Better Land Transport

25 February 2014

Wellington’s transport system is generally performing well but we need to plan for future growth and ensure the network remains efficient and sustainable.

Cyclist on a cycle path.

Making it easier and safer to get around Wellington

As the city’s population grows, minimising congestion while ensuring safety for pedestrians and cyclists will be high priorities.

The city’s location and terrain means that rather than expand the road network, we need to find other solutions to ensure that goods and services can be moved in and out of the city with ease and so people and businesses can connect.

Our aim is to provide reliable and sustainable services, offer choice of transport mode and make it easier to get around.

Our approach accommodates all modes of transport – cars, trucks, trains, buses, bicycles and walking. We want people to feel confident about switching transport modes and less reliant on using private cars.

Our transport strategy supports our urban development strategy. By focusing more intensive residential development around places of work, shops and other facilities in key centres, we can improve access to public transport and also reduce the need to travel.

Better, more efficient and resilient transport connections indirectly help grow the economy. New transport routes, for example, provide development opportunities alongside the route and can lead to an uplift in land values in areas now connected to the network.

We are working with Greater Wellington Regional Council on the Public Transport Spine Study. The outcome of this study will help guide future investment in the city’s public transport network.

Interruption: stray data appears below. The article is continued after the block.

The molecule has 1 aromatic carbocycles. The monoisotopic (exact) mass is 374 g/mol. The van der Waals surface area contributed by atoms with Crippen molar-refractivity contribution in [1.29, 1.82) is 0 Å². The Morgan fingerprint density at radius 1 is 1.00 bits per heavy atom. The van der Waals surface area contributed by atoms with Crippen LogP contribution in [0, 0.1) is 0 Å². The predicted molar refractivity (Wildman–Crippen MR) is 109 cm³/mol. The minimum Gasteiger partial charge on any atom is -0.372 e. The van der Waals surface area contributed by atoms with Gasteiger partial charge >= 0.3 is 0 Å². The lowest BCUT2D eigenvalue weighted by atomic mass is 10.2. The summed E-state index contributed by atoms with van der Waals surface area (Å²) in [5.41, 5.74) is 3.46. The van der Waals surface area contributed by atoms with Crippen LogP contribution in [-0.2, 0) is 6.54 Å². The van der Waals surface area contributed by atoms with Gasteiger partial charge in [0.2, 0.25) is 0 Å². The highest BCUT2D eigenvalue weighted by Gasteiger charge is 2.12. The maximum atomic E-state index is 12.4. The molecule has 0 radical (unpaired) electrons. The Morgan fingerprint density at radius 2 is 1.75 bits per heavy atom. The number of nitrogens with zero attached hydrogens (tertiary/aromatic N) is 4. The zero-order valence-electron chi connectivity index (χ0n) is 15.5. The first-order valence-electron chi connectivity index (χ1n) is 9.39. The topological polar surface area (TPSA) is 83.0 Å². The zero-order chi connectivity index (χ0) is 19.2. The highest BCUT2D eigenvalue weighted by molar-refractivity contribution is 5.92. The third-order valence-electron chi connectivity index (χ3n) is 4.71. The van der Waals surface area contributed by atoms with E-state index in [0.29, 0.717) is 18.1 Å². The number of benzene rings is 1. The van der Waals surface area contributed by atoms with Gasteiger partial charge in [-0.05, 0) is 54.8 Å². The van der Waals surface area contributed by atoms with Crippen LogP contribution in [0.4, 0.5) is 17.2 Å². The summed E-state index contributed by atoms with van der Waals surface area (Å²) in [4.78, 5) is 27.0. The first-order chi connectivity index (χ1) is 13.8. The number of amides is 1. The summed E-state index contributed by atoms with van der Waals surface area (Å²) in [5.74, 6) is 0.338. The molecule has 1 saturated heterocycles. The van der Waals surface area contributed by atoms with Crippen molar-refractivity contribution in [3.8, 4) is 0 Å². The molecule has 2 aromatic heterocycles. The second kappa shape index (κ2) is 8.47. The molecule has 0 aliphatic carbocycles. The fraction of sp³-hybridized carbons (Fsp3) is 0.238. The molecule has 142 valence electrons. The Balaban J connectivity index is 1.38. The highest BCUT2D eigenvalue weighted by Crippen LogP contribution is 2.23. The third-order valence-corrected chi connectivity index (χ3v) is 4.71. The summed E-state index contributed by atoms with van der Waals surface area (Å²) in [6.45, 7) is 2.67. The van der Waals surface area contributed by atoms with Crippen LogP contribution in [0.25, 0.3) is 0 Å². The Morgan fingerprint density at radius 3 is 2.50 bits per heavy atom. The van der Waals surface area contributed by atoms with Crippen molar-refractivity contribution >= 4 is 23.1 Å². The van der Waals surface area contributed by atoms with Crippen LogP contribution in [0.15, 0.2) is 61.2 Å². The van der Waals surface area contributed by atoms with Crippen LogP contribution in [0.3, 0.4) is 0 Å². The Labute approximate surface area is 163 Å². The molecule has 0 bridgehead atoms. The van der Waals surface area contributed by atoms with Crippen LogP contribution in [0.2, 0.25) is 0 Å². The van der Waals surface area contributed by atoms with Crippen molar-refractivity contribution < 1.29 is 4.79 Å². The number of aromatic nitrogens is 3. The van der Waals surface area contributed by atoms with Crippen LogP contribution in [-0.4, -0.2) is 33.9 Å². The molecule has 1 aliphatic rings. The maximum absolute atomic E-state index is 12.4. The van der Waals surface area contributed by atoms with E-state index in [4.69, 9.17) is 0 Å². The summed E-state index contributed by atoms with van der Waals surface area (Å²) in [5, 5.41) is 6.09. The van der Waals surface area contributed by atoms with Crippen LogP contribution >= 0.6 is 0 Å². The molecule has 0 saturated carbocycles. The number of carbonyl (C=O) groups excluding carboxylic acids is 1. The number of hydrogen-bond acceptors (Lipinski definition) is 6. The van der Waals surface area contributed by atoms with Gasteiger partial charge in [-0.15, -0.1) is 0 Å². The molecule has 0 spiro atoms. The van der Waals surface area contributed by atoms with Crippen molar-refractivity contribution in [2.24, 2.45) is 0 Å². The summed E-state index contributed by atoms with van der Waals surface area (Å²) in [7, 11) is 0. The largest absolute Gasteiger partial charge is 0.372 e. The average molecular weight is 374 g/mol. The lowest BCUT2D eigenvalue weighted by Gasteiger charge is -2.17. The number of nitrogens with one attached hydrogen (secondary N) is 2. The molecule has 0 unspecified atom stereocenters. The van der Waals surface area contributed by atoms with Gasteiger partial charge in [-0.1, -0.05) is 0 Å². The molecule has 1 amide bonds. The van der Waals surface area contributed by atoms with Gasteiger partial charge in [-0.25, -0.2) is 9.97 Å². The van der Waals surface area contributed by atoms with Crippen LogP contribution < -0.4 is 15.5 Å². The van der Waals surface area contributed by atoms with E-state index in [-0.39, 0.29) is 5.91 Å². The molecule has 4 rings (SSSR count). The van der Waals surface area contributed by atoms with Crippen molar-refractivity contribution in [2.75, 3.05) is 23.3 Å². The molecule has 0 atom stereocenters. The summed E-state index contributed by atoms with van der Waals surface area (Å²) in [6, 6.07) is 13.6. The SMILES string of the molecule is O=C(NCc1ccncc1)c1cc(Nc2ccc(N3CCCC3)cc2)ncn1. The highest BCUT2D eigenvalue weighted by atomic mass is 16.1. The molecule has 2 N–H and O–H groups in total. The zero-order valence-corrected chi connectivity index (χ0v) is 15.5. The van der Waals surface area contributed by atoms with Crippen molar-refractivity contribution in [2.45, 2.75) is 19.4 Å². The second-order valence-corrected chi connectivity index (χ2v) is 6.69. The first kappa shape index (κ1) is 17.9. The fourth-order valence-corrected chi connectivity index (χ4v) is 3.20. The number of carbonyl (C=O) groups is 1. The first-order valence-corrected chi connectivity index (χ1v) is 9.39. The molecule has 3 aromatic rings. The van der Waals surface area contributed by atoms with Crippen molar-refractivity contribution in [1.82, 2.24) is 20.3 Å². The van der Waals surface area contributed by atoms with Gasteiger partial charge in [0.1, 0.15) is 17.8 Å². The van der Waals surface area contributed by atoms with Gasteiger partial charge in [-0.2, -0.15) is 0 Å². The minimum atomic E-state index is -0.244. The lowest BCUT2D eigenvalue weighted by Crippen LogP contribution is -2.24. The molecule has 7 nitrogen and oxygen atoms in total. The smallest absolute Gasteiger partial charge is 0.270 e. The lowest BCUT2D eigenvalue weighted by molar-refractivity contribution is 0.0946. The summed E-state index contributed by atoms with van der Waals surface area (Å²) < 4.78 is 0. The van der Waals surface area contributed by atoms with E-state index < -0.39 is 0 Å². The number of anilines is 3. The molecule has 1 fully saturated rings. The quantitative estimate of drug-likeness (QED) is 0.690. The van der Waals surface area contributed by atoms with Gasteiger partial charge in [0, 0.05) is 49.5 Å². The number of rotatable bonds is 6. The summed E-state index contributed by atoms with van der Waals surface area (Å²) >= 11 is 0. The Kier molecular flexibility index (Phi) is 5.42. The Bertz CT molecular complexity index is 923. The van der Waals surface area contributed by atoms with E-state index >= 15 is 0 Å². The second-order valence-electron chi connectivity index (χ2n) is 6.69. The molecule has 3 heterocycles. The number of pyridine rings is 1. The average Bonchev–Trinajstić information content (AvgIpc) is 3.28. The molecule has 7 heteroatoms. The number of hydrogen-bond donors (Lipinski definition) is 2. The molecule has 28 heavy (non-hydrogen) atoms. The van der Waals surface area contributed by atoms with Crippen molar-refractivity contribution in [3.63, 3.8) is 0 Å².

The NZ Transport Agency plans on investing hundreds of millions of dollars over the next eight years on a range of state highway projects including the Basin Reserve, Memorial Park, Inner City Bypass enhancements and the Buckle Street to Cobham Drive project, including a second Mount Victoria tunnel.

Over the next three years, the Council is also investing over $130 million on renewal and maintenance of infrastructure that supports a range of different transport modes – such as cycleways, footpaths, bus routes, motorbike stands, and roads.

Specifically, our focus is on:

  • reducing bottlenecks
  • safer and quicker cycleways between the suburbs and the city centre
  • further strengthening the reliability and efficiency of the city’s public transport network, particularly along the ‘growth spine’.

Part of our future plans is to develop this growth spine from Johnsonville to Kilbirnie. This ‘multi-modal corridor’ starts at Ngauranga and continues through the Wellington city centre to Newtown (including the regional hospital), the eastern suburbs and Wellington International Airport.

It includes State Highway One, major arterial routes, the railway line where the North Island main trunk and the Wairarapa lines merge and through to Wellington City rail terminals, as well as the key routes for passenger transport, walking and cycling.

Working towards better land transport along the growth spine will really make a difference for Wellington’s economy and meet the needs of our growing population.

What are the 8 Big Ideas?

Wellington City Council recognises that in order to prosper we need to invest in the things that grow our economy.

The 8 Big Ideas, although in their formative stages, aim to set out a priority agenda for the next three years to provide investment opportunities and confidence in the city’s growth.

While each idea is at a different stage of development, collectively they have the ability to significantly transform the city.

For more on the 8 Big Ideas, see:

News - Eight Big Ideas for Economic Growth  - 27.01 14